Pine bark increases memory and cognition, according to medical scientists. This is the conclusion after one clinical study on students and their test scores, and another clinical study on seniors.
Pine bark is an amazing supplement, hands down. There are a number of proven benefits of pine bark according to clinical research. For example, pine bark heals wounds, lungs and veins. It also reduces dust mite allergies. And pine bark also helps relieve tinnitus and vertigo according to still other research. Menopausal symptoms are also aided, and the extract also shortens the duration of the common cold.
Pine bark extract tested on memory
Biomedical researchers from Italy’s Chieti – Pescara University have found that pine bark extract in the form of a supplement called Pycnogenol® increases cognitive function, attention span and mental performance.
The research investigated 108 healthy university students between 18 and 27 years old. They were divided into two groups. One group took Pycnogenol® and the other group took a placebo.
The researchers tested the subjects attention span, memory, and executive brain functions over an eight week period. They also analyzed the students’ university testing scores.
The pine bark extract group scored significantly higher on all the tests and evaluations. Of the university tests, the pine bark group failed only 6% of the tests, while the control group failed almost 11% of the tests – about 75% more failures than the pine bark group. The Pycnogenol® group also had better test scores in general, averaging scores of 26 versus 23.8 for the control group.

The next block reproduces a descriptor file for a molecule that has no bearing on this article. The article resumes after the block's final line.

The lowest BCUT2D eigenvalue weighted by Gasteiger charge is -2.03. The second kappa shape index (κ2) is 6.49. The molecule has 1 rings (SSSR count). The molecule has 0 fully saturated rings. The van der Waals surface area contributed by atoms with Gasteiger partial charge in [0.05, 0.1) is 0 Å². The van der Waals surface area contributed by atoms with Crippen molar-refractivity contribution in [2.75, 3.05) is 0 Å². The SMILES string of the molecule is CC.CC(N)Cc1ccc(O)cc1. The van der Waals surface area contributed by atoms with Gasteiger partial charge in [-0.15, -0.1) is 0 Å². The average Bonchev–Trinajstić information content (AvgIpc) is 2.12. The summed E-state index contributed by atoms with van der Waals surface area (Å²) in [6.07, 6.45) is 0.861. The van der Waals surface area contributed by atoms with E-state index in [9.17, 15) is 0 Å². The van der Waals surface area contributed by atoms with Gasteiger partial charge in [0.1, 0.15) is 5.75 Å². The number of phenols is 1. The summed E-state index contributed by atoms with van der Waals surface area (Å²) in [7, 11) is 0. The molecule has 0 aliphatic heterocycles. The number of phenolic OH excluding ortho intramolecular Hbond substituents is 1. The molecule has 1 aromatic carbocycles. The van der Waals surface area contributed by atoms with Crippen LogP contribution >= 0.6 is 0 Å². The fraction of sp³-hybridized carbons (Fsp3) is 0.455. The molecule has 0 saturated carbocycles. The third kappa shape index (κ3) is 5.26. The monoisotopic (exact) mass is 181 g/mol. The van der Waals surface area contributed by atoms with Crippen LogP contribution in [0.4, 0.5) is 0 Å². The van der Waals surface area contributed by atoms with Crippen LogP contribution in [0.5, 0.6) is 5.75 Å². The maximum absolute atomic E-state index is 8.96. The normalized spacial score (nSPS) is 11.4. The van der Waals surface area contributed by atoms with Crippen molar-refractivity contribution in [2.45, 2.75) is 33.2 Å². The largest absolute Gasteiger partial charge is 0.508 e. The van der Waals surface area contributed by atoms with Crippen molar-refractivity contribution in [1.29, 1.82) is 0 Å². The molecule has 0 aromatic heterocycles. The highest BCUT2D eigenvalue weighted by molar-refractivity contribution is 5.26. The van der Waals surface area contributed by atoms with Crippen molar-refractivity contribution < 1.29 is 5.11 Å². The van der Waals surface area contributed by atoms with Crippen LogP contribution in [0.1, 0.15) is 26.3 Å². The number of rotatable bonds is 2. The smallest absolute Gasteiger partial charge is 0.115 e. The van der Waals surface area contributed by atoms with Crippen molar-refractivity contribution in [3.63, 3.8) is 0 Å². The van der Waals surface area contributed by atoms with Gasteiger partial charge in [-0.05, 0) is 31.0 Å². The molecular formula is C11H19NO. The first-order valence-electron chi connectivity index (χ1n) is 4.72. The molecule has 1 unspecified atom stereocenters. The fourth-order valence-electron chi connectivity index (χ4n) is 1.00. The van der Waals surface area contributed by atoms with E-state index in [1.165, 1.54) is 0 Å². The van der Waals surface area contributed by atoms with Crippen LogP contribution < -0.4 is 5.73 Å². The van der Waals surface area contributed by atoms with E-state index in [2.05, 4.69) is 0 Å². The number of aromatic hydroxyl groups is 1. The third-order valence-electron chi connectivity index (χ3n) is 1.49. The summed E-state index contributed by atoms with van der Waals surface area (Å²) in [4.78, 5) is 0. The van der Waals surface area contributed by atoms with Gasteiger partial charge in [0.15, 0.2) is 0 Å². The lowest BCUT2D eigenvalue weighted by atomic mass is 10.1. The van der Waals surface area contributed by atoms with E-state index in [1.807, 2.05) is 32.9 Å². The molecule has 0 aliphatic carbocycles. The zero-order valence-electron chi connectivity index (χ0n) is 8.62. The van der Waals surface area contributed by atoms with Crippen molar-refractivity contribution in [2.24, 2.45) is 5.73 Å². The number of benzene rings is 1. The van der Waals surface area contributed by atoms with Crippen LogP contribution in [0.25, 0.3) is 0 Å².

The researchers concluded that eight weeks of Pycnogenol® supplementation “improved sustained attention, memory, executive functions and mood ratings in the students. The improvement was statistically significant.”
Seniors also benefit from pine bark
This conclusion is confirmed by another study on the pine bark extract, Pycnogenol®, done by Australian researchers in 2008. In this study, 101 elderly individuals took either 150 mg of Pycnogenol® for three months or a placebo. The researchers found that those who took the Pycnogenol® had significantly better working memory than the placebo group.
What is pine bark?
The pine bark used in the two above studies was Pycnogenol. Pycnogenol® is the extract of the French maritime pine tree. It has been shown in a number of studies to have significant antioxidant properties. Antioxidants prevent oxidative radicals that can damage brain cells, and help increase brain function – helping to delay or prevent the onset of cognitive impairment later in life.
Note that other varieties of pine can also have these benefits. For this reason, pine bark is used instead of Pycnogenol, which is a patented form of pine bark from the French maritime pine.
Luzzi R, Belcaro G, Zulli C, Cesarone MR, Cornelli U, Dugall M, Hosoi M, Feragalli B. Pycnogenol® supplementation improves cognitive function, attention and mental performance in students. Panminerva Med. 2011 Sep;53(3 Suppl 1):75-82.
Ryan J, Croft K, Mori T, Wesnes K, Spong J, Downey L, Kure C, Lloyd J, Stough C. An examination of the effects of the antioxidant Pycnogenol on cognitive performance, serum lipid profile, endocrinological and oxidative stress biomarkers in an elderly population. J Psychopharmacol. 2008 Jul;22(5):553-62.
Case Adams is a California Naturopath and a Board Certified Alternative Medicine Practitioner with a PhD in Natural Health Sciences, and diplomas in Homeopathy, Aromatherapy, Bach Flower Remedies, Blood Chemistry, Clinical Nutritional Counseling and Colon Hydrotherapy. He has authored 26 books on natural healing strategies.